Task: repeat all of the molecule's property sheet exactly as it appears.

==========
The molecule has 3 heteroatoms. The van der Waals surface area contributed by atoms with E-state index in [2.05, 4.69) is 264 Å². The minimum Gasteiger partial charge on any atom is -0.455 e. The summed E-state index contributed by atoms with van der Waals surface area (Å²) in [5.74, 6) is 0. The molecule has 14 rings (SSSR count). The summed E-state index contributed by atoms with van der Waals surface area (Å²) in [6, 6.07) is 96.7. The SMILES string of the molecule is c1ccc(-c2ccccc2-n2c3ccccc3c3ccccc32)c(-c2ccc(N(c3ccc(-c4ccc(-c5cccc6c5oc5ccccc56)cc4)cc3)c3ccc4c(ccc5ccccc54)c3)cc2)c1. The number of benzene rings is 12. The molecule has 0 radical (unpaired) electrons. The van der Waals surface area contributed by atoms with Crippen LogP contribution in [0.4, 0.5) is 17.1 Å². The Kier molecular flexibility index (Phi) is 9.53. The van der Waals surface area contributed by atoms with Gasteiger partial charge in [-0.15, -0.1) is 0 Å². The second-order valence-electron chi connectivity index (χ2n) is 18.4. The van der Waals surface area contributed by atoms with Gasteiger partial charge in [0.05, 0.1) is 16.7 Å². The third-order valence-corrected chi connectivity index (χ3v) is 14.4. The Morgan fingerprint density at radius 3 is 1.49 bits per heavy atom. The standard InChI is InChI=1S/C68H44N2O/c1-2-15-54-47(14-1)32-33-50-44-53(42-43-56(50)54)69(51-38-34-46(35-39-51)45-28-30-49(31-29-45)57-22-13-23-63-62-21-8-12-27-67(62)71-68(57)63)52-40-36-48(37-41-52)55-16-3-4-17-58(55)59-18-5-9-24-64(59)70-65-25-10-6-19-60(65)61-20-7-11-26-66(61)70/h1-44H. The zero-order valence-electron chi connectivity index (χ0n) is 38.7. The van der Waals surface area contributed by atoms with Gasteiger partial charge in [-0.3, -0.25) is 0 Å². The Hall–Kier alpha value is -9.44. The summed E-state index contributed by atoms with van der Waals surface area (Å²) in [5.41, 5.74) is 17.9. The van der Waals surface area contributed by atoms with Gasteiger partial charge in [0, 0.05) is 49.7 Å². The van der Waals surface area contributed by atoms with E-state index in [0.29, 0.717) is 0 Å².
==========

The molecule has 3 heteroatoms. The van der Waals surface area contributed by atoms with E-state index in [2.05, 4.69) is 264 Å². The minimum Gasteiger partial charge on any atom is -0.455 e. The summed E-state index contributed by atoms with van der Waals surface area (Å²) in [5.74, 6) is 0. The molecule has 14 rings (SSSR count). The summed E-state index contributed by atoms with van der Waals surface area (Å²) in [6, 6.07) is 96.7. The SMILES string of the molecule is c1ccc(-c2ccccc2-n2c3ccccc3c3ccccc32)c(-c2ccc(N(c3ccc(-c4ccc(-c5cccc6c5oc5ccccc56)cc4)cc3)c3ccc4c(ccc5ccccc54)c3)cc2)c1. The number of benzene rings is 12. The molecule has 0 radical (unpaired) electrons. The van der Waals surface area contributed by atoms with Crippen LogP contribution in [0.4, 0.5) is 17.1 Å². The Kier molecular flexibility index (Phi) is 9.53. The van der Waals surface area contributed by atoms with Gasteiger partial charge in [-0.15, -0.1) is 0 Å². The second-order valence-electron chi connectivity index (χ2n) is 18.4. The van der Waals surface area contributed by atoms with Gasteiger partial charge in [0.05, 0.1) is 16.7 Å². The third-order valence-corrected chi connectivity index (χ3v) is 14.4. The Morgan fingerprint density at radius 3 is 1.49 bits per heavy atom. The standard InChI is InChI=1S/C68H44N2O/c1-2-15-54-47(14-1)32-33-50-44-53(42-43-56(50)54)69(51-38-34-46(35-39-51)45-28-30-49(31-29-45)57-22-13-23-63-62-21-8-12-27-67(62)71-68(57)63)52-40-36-48(37-41-52)55-16-3-4-17-58(55)59-18-5-9-24-64(59)70-65-25-10-6-19-60(65)61-20-7-11-26-66(61)70/h1-44H. The zero-order valence-electron chi connectivity index (χ0n) is 38.7. The van der Waals surface area contributed by atoms with Gasteiger partial charge in [-0.3, -0.25) is 0 Å². The Hall–Kier alpha value is -9.44. The summed E-state index contributed by atoms with van der Waals surface area (Å²) in [5.41, 5.74) is 17.9. The van der Waals surface area contributed by atoms with Gasteiger partial charge in [0, 0.05) is 49.7 Å². The van der Waals surface area contributed by atoms with E-state index in [0.29, 0.717) is 0 Å².